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Solving Boundary Line Disputes in Texas

Posted by Chris Peterson | Nov 14, 2014 | 0 Comments

Solving Boundary Line Disputes in Texas

Boundary Line DisputesAs the old saying goes, good fences make good neighbors. When it comes to keeping your animals from roaming or keeping your neighbor's dog out, the saying rings true. But what if your neighbor builds his fence too close to the boundary line for comfort? Or worse – encroaches on your property with his shiny, new fence?

In a situation where your neighbor builds a fence on your property, it doesn't matter how well made the fence is. If your neighbor won't move it willingly, you'll have to force the issue or risk losing that portion of your property in the long run.

What are my options if my neighbor won't agree?

One of the first things you should do is make sure you are right. If your property line has not been clearly marked by a qualified professional land surveyor within the last 10 years, now is the time to get it done. Keep in mind that your neighbor may be relying on a newer survey than the one you currently have.

If your survey is current, but your neighbor still refuses to move the fence, you may have to sue him for trespass and ask the court to order him to remove the fence from your property. Your recent survey map, along with the professional land surveyor's testimony, will be crucial to convince the court that you are entitled to relief.

How much will it cost to take my neighbor to court?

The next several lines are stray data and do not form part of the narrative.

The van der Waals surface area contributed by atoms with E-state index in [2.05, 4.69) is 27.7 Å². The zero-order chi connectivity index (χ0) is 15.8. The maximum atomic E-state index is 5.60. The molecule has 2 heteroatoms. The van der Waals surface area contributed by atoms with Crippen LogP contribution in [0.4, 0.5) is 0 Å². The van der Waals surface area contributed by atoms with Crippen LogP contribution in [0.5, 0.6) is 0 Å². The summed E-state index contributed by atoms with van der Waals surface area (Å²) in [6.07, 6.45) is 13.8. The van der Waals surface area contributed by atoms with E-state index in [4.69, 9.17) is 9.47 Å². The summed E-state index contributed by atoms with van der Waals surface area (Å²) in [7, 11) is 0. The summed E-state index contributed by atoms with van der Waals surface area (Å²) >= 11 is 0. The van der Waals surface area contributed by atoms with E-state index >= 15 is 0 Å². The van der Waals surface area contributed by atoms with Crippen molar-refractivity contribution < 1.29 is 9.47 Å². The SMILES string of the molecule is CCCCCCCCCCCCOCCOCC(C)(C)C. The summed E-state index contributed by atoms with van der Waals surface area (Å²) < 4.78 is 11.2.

Attorneys' offices generally have various contracts and fees schedules for different types of cases, so it is impossible to quote an exact attorney's fee without knowledge of your specific circumstances. However, as with most buying decisions, only you can decide whether the it's worth the cost of taking legal action to try to force your neighbor to move the fence.

Your up-front costs will probably include an updated survey, a retainer to secure legal representation and the filing fees required by the court to open a case. The value of the land encroached on by your neighbor, both in dollars and sentimental value, should be considered in making your decision.

Ultimately, the court may order your neighbor to reimburse your out-of-pocket expenses, including attorneys' fees and court costs, if you win your case.

Where can I find out more?

One of our Bryan-College Station, Texas real estate attorneys can review your situation, explain the law as it applies to your circumstances, and estimate the cost of legal services. Call us at Peterson Law Group to make an appointment at 979-703-7014 today, or visit us online to request a meeting using our online contact form.

About the Author

Chris Peterson

Chris Peterson is the owner of Peterson Law Group. He practices primarily in the areas of wills, trusts and estate planning; probate and trust administration; elder law; and business law. Chris is also the owner of Brazos 1031 Exchange Company.


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